Plain Tales from the Surgery

JUST CALL ME CUPID

I have a lovely elderly, female patient, physically well and mentally alert, who always used to ask me whether I could fix her up with any of my elderly, male patients.

I assumed she was jesting, but one day she assured me that she wasn't - she had been married twice and had nursed both husbands through a stroke to their death, but was now feeling lonely and wanted someone to look after and who would look after her.

I promised her I would do my best to find her a suitable companion, and I came across the ideal match a few days later. He was very enthusiastic to get in touch with her and I gave him her phone number.

Unfortunately the gentlemen died the following day of - yes, you've guessed it - a stroke.

Needless to say my female patient was devastated when I told her why he wouldn't be ringing - but she did express her relief at such a close shave.

The next time I saw her she said to me: 'I'm not nursing a third husband to his grave so you can find me a fit one next time, doctor - someone who'll outlast me.'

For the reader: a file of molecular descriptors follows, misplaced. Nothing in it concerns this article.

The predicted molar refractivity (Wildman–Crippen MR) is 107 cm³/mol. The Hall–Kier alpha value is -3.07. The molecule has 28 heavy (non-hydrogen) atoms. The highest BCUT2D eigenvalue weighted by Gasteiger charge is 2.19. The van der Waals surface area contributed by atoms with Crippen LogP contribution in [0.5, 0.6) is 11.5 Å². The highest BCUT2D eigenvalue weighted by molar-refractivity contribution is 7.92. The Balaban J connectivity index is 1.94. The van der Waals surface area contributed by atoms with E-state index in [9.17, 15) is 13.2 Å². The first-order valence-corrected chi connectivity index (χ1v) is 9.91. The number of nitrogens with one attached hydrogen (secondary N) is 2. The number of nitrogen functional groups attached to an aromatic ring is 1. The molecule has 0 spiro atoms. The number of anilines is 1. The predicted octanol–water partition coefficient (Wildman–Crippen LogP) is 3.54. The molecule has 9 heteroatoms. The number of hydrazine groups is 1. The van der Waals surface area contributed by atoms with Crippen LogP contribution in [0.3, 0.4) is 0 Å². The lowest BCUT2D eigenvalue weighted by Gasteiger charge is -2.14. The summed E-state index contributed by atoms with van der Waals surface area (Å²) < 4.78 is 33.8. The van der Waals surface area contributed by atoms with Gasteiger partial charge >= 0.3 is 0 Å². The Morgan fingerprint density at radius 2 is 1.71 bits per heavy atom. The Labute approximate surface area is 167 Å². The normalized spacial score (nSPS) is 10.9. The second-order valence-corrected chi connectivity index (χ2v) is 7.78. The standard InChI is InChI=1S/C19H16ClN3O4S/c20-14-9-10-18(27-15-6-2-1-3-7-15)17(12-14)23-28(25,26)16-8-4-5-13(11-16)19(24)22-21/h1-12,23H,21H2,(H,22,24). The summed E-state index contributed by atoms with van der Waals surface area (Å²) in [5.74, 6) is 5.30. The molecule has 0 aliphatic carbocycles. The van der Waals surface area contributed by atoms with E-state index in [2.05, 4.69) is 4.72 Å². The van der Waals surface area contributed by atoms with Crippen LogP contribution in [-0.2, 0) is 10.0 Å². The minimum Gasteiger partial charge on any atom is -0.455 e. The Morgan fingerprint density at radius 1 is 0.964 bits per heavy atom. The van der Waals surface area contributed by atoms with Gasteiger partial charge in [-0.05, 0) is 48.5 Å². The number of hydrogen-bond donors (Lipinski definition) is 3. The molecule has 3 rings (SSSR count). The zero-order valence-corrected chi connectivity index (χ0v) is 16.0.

I was only trying to help her out but I think I'll leave the matchmaking to Cupid in future.

Dr N Shambhulingappa, Scunthorpe, North Lincolnshire

IT'S ALL IN THE BLOOD

One of my relatives recently went to his GP and was sent for some blood tests.

He phoned me with the results, quite concerned that his creative protein was high. I replied that, based on some of the stories he tells, I wasn't at all surprised. Luckily his repeat CRP was normal.

Dr Heidi Miller, Radlett, Hertfordshire

A SORRY END

While doing a locum job at a local RAF base, I thought it a good idea to have my lipids and LFTs checked.

After a long delay, I finally received the results, with a note scribbled on them which clearly explained the delay: 'Not registered, and too old for the forces - try the prison'.

After all the years of hard work, is that where we can expect to end up?

Dr Bill Davis, Bridgnorth, Shropshire

WOOLLY DIAGNOSIS

I am currently nursing bruised ribs after stifling laughter for the past few minutes while I concluded a consultation.

One of my 'not the sharpest knife in the drawer' patients has just been in and told me about a friend of his who is in hospital because he collapsed with a 'cardigan arrest'.

I think I will run a search with a view to starting a cardigan register as part of the new quality and outcomes framework.

Dr Adrian Perkins, Kettering, Northamptonshire.

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